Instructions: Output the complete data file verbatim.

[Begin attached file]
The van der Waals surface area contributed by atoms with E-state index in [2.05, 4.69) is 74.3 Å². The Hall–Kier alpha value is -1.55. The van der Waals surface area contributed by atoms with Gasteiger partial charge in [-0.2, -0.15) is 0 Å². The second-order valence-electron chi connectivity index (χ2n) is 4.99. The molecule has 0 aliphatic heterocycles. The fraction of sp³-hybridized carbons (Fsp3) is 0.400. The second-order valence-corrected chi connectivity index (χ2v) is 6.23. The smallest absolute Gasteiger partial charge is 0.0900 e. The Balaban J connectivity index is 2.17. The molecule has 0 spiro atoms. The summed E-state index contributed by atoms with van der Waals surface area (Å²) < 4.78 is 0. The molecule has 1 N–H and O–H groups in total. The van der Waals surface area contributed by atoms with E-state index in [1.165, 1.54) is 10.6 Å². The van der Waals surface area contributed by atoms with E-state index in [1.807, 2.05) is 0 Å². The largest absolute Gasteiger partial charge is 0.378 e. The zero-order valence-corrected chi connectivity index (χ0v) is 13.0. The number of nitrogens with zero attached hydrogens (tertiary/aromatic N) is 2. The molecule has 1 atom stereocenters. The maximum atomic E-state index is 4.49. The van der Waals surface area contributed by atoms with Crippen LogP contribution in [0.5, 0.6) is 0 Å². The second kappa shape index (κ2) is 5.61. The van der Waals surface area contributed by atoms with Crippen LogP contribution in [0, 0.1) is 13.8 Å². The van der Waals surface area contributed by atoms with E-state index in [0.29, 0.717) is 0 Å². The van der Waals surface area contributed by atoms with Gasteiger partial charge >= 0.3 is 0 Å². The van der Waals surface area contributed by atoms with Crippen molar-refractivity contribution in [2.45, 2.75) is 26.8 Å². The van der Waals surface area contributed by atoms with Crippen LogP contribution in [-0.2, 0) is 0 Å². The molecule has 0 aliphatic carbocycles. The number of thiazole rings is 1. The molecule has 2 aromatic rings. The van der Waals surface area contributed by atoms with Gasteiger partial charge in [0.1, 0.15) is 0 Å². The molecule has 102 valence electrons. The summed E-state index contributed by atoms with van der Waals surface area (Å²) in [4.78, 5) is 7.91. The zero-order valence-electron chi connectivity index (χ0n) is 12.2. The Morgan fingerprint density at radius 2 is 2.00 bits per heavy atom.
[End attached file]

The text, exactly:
The van der Waals surface area contributed by atoms with E-state index in [2.05, 4.69) is 74.3 Å². The Hall–Kier alpha value is -1.55. The van der Waals surface area contributed by atoms with Gasteiger partial charge in [-0.2, -0.15) is 0 Å². The second-order valence-electron chi connectivity index (χ2n) is 4.99. The molecule has 0 aliphatic heterocycles. The fraction of sp³-hybridized carbons (Fsp3) is 0.400. The second-order valence-corrected chi connectivity index (χ2v) is 6.23. The smallest absolute Gasteiger partial charge is 0.0900 e. The Balaban J connectivity index is 2.17. The molecule has 0 spiro atoms. The summed E-state index contributed by atoms with van der Waals surface area (Å²) < 4.78 is 0. The molecule has 1 N–H and O–H groups in total. The van der Waals surface area contributed by atoms with E-state index in [1.165, 1.54) is 10.6 Å². The van der Waals surface area contributed by atoms with E-state index in [1.807, 2.05) is 0 Å². The largest absolute Gasteiger partial charge is 0.378 e. The zero-order valence-corrected chi connectivity index (χ0v) is 13.0. The number of nitrogens with zero attached hydrogens (tertiary/aromatic N) is 2. The molecule has 1 atom stereocenters. The maximum atomic E-state index is 4.49. The van der Waals surface area contributed by atoms with Crippen LogP contribution in [0.5, 0.6) is 0 Å². The second kappa shape index (κ2) is 5.61. The van der Waals surface area contributed by atoms with Crippen LogP contribution in [0, 0.1) is 13.8 Å². The van der Waals surface area contributed by atoms with E-state index in [0.29, 0.717) is 0 Å². The van der Waals surface area contributed by atoms with Gasteiger partial charge >= 0.3 is 0 Å². The van der Waals surface area contributed by atoms with Crippen molar-refractivity contribution in [2.45, 2.75) is 26.8 Å². The van der Waals surface area contributed by atoms with Crippen LogP contribution in [-0.2, 0) is 0 Å². The molecule has 0 aliphatic carbocycles. The number of thiazole rings is 1. The molecule has 2 aromatic rings. The van der Waals surface area contributed by atoms with Gasteiger partial charge in [0.1, 0.15) is 0 Å². The molecule has 102 valence electrons. The summed E-state index contributed by atoms with van der Waals surface area (Å²) in [4.78, 5) is 7.91. The zero-order valence-electron chi connectivity index (χ0n) is 12.2. The Morgan fingerprint density at radius 2 is 2.00 bits per heavy atom.